Friday, May 25, 2007

Democrats yield to Bush's awesome power

WASHINGTON, D.C. (AFP)--In a move designed to prove they are powerless before the awesome charisma of the most unpopular president in history, the US Congress Thursday approved the Democratic Capitulation Act of 2007, a hundred-billion dollar-plus Iraq war budget that gives the Bush Crime Family everything they wanted.

After a day of pointless debate reflecting sharp divisions over how best to continue the disastrous, illegal war, the House of Representatives voted 280-142 to fund the war through September, and the Senate concurred by 80 votes to 14.

The votes left many anti-war Democrats feeling like they woke up in a Dallas whorehouse with no wallet, acknowledging they lack the power to thwart Bush's iron will despite controlling Congress. Republicans, predictably, rejoiced over having beaten Democratic "surrender dates."

When Bush picks up his crayon and signs the bill, he will end, temporarily at least, any idea that may have been forming in the collective consciousness of the electorate about restoring checks and balances or the usefulness of electing Democrats.

Democrats nevertheless vowed to keep pretending to be interested in ending the occupation, which has dragged on longer than World War Two and killed 3,442 US troops and untold hundreds of thousands of Iraqis.

"The days of blank checks and green lights for his failed policy are over," said Senate Majority Leader Harry Reid, who backed the bill giving Bush the go-ahead to sink another $100 billion into his failed policy.

"Senate Democrats will never give in, never, never, never, never," Reid said, ironically paraphrasing former wartime British prime minister Winston Churchill.

Top Democratic presidential candidates Hillary Clinton and Barack Obama both voted no, indicating that they, at least, have some understanding of the manifest will of the American people, unlike Senator Joseph Biden (D-Bank of America), who voted to pass the bill in the mistaken belief that it somehow makes him appear "presidential."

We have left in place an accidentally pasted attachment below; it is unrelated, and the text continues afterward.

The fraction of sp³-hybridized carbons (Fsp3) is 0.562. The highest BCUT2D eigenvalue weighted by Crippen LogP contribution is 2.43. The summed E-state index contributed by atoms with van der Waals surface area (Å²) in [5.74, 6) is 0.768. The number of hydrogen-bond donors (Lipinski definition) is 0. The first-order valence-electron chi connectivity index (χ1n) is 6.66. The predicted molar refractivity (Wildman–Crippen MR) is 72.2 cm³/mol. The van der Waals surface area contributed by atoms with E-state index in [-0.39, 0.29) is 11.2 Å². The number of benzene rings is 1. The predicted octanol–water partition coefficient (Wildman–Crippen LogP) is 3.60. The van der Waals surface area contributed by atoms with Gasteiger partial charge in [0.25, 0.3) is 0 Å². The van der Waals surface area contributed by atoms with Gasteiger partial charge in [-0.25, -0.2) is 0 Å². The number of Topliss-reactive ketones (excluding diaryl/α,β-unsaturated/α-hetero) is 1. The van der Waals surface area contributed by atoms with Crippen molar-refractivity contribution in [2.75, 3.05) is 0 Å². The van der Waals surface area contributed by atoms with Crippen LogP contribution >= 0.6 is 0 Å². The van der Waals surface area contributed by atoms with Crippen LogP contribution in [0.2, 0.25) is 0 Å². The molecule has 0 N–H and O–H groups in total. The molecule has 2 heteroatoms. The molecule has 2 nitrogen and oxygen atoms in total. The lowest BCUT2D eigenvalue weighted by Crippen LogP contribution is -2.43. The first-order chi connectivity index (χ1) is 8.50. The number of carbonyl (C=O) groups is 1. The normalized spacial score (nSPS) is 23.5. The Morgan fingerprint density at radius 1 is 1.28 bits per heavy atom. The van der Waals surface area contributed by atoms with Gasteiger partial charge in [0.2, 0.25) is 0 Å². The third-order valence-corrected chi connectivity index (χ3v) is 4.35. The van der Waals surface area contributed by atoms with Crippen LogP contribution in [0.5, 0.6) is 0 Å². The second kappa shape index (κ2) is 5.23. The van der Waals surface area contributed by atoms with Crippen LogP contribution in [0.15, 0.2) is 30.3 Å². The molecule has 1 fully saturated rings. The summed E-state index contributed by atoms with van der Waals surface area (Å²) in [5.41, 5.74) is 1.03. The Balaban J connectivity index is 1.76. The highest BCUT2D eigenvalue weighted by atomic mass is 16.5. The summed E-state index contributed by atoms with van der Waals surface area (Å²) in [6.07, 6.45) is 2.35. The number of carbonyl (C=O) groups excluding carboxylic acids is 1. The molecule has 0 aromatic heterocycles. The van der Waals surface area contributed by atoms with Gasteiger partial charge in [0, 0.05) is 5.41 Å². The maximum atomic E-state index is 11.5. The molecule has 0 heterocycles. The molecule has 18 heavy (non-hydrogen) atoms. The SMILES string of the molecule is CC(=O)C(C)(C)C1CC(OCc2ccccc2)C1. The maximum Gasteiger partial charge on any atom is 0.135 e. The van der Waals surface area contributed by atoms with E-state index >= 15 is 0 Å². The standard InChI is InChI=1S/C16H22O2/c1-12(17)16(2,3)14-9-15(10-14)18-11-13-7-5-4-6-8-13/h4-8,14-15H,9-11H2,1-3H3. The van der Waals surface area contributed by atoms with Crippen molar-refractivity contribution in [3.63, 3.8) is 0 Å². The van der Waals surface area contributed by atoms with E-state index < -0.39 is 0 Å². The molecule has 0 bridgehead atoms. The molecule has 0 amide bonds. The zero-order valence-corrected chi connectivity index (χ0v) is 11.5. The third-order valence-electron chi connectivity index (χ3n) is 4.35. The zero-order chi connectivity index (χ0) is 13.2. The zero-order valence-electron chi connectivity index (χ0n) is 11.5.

The Bush Crime Family expressed satisfaction at the passage of what it described as a roadmap to record profits for the military-industrial complex.

"Congress is to be congratulated for successfully providing the Carlyle Group with the funding and flexibility we need to sell our country armaments, rather than mandating arbitrary timetables for our profitable military operations," said Alex Conant, a Bush Family spokesweasel.

Several times, raw angst over the war erupted onto the floor of the House, where it died, whimpering, in the corner

Republican leader John Boehner cried like a little bitch as he warned that America needs to take the battle to Al-Qaeda in Iraq, before they bring it here to us almost six years ago.

Democrat John Murtha, a heavyweight opponent of the war, could barely contain his fury as he shouted hoarsely across the chamber, "You want a piece of me, you fuck?" before being forcible sedated and removed to the House Violent Ward.

Thursday's votes came hours after Bush forecast a bloody and difficult few months in Iraq, which is much easier to predict than he made it sound.

"We're going to expect heavy fighting in the weeks and months" to come, Bush told a White House news conference, and everyone wrote it down like it was news.

Democrats had demanded troop withdrawal timetables for months, and included them in the budget vetoed by Bush earlier this month. But they finally bent over for the whore's logic which states that trying to pull our troops out of a pointless meat-grinder means they want the troops to die.

"It is a political reality, it is not what we want to pass," said House Majority leader Steny Hoyer. "Sometimes, if you want respect, you just have to bend over and take it like a man."

The bill requires Bush to report to Congress on Iraq in July and September, but of course he doesn't have to if he doesn't feel like it.

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